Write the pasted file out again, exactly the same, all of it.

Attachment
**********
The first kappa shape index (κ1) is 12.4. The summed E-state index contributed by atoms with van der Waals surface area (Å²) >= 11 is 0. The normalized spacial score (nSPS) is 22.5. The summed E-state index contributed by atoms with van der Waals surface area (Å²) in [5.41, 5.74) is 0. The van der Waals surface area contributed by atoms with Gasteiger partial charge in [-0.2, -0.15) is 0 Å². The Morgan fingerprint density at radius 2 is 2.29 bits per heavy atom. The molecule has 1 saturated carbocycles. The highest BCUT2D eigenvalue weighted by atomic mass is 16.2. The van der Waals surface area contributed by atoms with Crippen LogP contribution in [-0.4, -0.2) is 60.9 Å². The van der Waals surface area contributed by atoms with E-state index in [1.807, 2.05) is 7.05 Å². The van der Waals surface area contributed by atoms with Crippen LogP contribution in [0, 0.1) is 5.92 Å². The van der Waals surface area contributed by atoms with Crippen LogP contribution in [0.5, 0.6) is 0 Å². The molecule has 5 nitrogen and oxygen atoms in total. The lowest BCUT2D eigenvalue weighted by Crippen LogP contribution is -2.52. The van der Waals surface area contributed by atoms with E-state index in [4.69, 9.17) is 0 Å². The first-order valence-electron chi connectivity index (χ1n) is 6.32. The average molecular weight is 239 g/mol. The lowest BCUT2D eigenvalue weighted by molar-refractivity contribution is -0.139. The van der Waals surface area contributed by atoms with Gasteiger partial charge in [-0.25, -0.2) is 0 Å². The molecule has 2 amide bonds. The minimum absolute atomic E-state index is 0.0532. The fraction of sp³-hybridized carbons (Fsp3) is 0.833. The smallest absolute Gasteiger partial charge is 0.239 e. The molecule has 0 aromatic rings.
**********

The first kappa shape index (κ1) is 12.4. The summed E-state index contributed by atoms with van der Waals surface area (Å²) >= 11 is 0. The normalized spacial score (nSPS) is 22.5. The summed E-state index contributed by atoms with van der Waals surface area (Å²) in [5.41, 5.74) is 0. The van der Waals surface area contributed by atoms with Gasteiger partial charge in [-0.2, -0.15) is 0 Å². The Morgan fingerprint density at radius 2 is 2.29 bits per heavy atom. The molecule has 1 saturated carbocycles. The highest BCUT2D eigenvalue weighted by atomic mass is 16.2. The van der Waals surface area contributed by atoms with Crippen LogP contribution in [-0.4, -0.2) is 60.9 Å². The van der Waals surface area contributed by atoms with E-state index in [1.807, 2.05) is 7.05 Å². The van der Waals surface area contributed by atoms with Crippen LogP contribution in [0, 0.1) is 5.92 Å². The van der Waals surface area contributed by atoms with Crippen LogP contribution in [0.5, 0.6) is 0 Å². The molecule has 5 nitrogen and oxygen atoms in total. The lowest BCUT2D eigenvalue weighted by Crippen LogP contribution is -2.52. The van der Waals surface area contributed by atoms with E-state index in [4.69, 9.17) is 0 Å². The first-order valence-electron chi connectivity index (χ1n) is 6.32. The average molecular weight is 239 g/mol. The lowest BCUT2D eigenvalue weighted by molar-refractivity contribution is -0.139. The van der Waals surface area contributed by atoms with Gasteiger partial charge in [-0.25, -0.2) is 0 Å². The molecule has 2 amide bonds. The minimum absolute atomic E-state index is 0.0532. The fraction of sp³-hybridized carbons (Fsp3) is 0.833. The smallest absolute Gasteiger partial charge is 0.239 e. The molecule has 0 aromatic rings.